Could anything be more simple and yet seem so far-fetched?

So, let us remember Jesus, who gave his life to show us the greater love, who died with the truth on his lips that love and forgiveness bring about something he called the kingdom of God (because he believed in God as Our Father) but which would be manifest in time and space – what else is there? – as peace on Earth and goodwill towards all humanity.

Jesus still would be the prince of peace, prince of an earthly kingdom, a man worthy of praise and honor, a man with whom all of us who believe in his word (not that he was the so-called Word made Flesh) would claim kinship – as our brother, teacher and friend, whose continuing presence is in every act of love and forgiveness committed in his name.

Jesus doesn’t have to be God for us to remember him in the breaking of bread; to baptize/confirm in his name, not for eternal salvation but as initiation into his community of faith; to absolve as a symbolic ministry of forgiveness; to anoint as a symbolic ministry of healing in the name of Jesus the healer; to bless the marriages of all couples seeking to become members of the community of faith; to ordain for ministry in his name those called and gifted to lead.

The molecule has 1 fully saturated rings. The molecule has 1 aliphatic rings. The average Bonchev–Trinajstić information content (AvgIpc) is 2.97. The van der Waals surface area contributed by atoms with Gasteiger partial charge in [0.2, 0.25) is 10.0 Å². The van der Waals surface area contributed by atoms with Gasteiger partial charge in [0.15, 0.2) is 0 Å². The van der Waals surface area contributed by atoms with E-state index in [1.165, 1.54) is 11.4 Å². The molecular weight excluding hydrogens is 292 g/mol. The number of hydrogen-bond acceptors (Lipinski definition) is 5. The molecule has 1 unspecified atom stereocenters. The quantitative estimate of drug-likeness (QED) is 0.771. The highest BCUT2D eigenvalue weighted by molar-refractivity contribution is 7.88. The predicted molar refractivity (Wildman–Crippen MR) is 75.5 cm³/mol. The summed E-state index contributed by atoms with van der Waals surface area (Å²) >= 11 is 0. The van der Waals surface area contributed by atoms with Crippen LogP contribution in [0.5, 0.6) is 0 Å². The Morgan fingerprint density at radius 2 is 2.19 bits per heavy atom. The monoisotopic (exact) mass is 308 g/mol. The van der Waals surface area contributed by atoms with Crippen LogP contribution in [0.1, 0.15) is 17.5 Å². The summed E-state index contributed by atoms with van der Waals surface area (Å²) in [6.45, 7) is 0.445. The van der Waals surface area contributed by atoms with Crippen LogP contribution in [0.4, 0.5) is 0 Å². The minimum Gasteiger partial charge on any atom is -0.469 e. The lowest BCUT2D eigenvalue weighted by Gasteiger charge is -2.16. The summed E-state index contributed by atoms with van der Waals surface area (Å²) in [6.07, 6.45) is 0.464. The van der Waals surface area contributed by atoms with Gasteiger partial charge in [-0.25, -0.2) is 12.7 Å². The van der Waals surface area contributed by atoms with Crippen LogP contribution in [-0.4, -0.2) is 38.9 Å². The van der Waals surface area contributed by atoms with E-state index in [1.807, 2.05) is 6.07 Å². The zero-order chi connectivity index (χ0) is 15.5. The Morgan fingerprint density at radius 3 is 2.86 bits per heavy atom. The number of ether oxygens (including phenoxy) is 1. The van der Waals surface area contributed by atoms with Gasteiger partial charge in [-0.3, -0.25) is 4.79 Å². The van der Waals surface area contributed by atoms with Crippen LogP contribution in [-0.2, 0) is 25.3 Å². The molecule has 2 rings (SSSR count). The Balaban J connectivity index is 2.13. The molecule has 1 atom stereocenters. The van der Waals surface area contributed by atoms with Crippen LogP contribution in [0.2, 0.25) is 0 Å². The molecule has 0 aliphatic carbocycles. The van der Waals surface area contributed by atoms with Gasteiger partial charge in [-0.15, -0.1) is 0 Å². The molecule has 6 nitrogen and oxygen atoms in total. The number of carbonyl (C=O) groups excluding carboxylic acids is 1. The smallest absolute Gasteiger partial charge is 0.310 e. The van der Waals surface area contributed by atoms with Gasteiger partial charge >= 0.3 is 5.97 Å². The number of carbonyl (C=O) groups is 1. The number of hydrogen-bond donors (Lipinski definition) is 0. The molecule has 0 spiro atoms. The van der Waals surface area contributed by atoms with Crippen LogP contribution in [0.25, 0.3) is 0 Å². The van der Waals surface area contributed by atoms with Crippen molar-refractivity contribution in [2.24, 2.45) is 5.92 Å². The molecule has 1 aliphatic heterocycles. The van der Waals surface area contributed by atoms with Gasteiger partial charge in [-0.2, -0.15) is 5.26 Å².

That sounds like church to me; and, of course, it would be purged of supernaturalism, and we would not ever believe Jesus was divine. The Bible? Not much of it pertains to a de-theologized church, but where there is beauty, love and forgiveness, then let the scriptures speak. The sacraments? Keep all of them as symbolic ways of meaning to give an account of our life together. The creeds? Forget them as culture-bound expressions of a time long past, administrative tools grown rusty and irrelevant. The Lord’s Prayer? Well, take a bite off the front and drop the doxology, which wasn’t part of the original biblical transmission anyway, and we have this: May we receive our bread this day; may our sins be forgiven as we forgive others; may we be saved from ourselves and times of trial; and may we be delivered from evil. Amen.

We don’t know much about the historical Jesus, but we have a pretty good idea of what the Jesus Tradition says about this itinerant Jewish rabbi who had a profound effect upon his followers and whose death (and the myth of his resurrection) propelled them to proclaim “good news.” What is that good news today? Not that we can be saved from eternal damnation by believing that Jesus rose from the dead, but that love and forgiveness can heal the world and save us from ourselves – for we do seem destined to destroy ourselves, if not by nuclear holocaust then by environmental destruction.